Additive Manufacturing

SEP 2018

ADDITIVE MANUFACTURING is the magazine devoted to industrial applications of 3D printing and digital layering technology. We cover the promise and the challenges of this technology for making functional tooling and end-use production parts.

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Page 29 of 43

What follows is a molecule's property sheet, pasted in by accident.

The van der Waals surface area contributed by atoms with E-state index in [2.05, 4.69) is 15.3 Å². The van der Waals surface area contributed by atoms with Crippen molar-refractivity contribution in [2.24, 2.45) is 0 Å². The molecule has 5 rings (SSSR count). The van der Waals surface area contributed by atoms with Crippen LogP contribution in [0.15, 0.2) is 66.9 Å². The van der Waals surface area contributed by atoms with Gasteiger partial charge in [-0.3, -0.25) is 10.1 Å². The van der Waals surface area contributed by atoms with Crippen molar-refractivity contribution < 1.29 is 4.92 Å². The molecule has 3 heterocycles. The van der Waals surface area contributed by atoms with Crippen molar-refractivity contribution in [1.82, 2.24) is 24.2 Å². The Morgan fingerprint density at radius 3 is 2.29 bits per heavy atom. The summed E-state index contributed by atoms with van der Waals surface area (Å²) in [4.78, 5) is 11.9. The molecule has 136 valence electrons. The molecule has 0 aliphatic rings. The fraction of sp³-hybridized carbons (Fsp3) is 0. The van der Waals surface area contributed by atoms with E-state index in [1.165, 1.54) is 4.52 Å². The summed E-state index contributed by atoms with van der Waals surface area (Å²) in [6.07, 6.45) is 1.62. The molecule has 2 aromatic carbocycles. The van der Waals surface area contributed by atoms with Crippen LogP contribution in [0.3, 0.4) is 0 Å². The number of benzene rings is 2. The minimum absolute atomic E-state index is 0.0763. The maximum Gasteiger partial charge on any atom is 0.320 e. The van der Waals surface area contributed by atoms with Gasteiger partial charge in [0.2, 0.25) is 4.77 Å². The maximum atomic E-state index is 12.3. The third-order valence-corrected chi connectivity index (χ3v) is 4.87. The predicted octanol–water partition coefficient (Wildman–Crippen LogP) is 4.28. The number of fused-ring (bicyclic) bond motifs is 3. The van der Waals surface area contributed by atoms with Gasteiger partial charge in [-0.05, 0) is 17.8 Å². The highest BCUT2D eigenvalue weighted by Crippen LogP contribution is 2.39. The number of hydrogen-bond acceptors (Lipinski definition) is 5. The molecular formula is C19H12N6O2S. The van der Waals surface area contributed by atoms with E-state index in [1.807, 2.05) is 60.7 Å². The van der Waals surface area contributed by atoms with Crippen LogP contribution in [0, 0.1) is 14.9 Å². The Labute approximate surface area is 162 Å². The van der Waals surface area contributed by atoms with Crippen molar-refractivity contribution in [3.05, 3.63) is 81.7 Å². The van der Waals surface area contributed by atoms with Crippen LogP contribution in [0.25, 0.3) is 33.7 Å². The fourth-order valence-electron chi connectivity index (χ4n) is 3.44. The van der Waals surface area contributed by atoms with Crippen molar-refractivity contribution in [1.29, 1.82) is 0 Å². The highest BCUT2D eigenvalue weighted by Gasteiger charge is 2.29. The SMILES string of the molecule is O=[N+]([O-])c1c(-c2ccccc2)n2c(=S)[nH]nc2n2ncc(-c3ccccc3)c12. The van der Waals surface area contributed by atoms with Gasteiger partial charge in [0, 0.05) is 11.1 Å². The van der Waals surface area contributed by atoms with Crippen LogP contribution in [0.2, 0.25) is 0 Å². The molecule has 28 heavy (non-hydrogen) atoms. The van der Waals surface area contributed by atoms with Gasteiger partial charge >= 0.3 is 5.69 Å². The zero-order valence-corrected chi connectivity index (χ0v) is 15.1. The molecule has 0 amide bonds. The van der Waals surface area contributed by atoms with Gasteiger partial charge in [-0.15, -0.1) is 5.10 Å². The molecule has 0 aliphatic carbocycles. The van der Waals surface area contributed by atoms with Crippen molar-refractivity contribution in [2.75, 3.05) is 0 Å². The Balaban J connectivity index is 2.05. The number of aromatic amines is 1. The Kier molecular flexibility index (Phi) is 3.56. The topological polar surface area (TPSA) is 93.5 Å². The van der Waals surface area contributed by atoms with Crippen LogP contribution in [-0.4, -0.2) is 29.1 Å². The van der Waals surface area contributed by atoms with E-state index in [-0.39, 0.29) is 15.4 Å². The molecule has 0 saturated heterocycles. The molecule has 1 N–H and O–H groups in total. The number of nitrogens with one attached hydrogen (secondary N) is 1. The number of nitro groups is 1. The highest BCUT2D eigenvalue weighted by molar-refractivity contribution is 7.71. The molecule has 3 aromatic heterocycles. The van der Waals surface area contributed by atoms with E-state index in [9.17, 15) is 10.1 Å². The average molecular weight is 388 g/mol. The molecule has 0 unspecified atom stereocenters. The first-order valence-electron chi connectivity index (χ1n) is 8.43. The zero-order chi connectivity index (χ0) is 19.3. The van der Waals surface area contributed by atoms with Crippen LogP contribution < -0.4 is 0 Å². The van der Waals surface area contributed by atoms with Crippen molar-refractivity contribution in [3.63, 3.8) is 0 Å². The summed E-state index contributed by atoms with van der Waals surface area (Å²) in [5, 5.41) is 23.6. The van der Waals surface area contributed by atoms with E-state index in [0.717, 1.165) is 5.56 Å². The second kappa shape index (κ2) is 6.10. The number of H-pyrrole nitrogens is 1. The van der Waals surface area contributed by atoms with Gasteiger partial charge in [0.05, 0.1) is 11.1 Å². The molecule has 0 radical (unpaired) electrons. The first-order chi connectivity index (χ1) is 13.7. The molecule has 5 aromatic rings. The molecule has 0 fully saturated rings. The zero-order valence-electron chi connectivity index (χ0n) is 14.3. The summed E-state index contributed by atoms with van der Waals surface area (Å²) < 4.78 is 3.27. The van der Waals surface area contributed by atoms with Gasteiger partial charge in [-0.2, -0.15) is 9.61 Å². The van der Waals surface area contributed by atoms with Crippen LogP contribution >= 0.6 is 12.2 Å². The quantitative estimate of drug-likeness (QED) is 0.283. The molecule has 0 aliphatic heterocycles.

SEPTEMBER 2018 Additive Manufacturing FEATURE / Metal Additive Manufacturing 28 By Stephanie Hendrixson 3DEO's Strategy to Perfect and Scale Metal AM With a fast, flexible and increasingly automated process for metal additive manufacturing, 3DEO believes it's cracking the code for volume production. The central driver behind 3DEO is this: "a maniacal focus on making parts," says Matt Sand, company president. The Gar- dena, California, startup is beginning to ramp up production, turning out thousands of metal 3D-printed parts per month. But 3DEO isn't just an AM user. The company is also a technology developer, having created its own printer, software and process all for the purpose of volume production. "Metal serial production is the holy grail," says Matt Petros, chief executive officer. "We intend to deliver hundreds of thousands of parts, creating additive technology at scale." Specifically, 3DEO's interest is in making small, repeatable parts. The 3D printing tech- nology that makes this possible—a powder-based process capable of fine detail—is targeted to that goal, enabling the company to compete with conventional processes such as CNC machining, metal injection molding (MIM) and investment casting. From Machine to Services Though 3DEO today emphasizes part production, cofounders Sand, Petros and Payman Torabi, chief technology officer, orig- inally set out to build a low-cost metal 3D printer. But once the technology began to take shape, the strategy changed. "The spend around a metal 3D printer is more significant than the printer itself," Petros says. "As a result, there's risk avoidance for parts." Selling machines would mean justifying the cost of the printer plus auxiliary equipment to buyers, in addition to helping them identify and validate appropriate applications. Applying those machines to sell parts, however, could be a faster way forward. So instead, the company transitioned to being a solutions provider and parts producer, establishing its 13,000-square-foot Gardena facility in July 2017. It was around this time that Marty McGough, a veteran of 3D Systems with consulting experience in Lean Six Sigma, joined the company as vice president of operations, and the team set to work developing its AM process for quality, speed and cost-efficiency. "The customer doesn't care about the method," Petros says. "They assume quality and on-time delivery," so the competitive edge comes down to price. 3DEO recognized it could compete against conventional manufacturing methods by offering qual- ity parts on time and at a lower cost, and win validation for its

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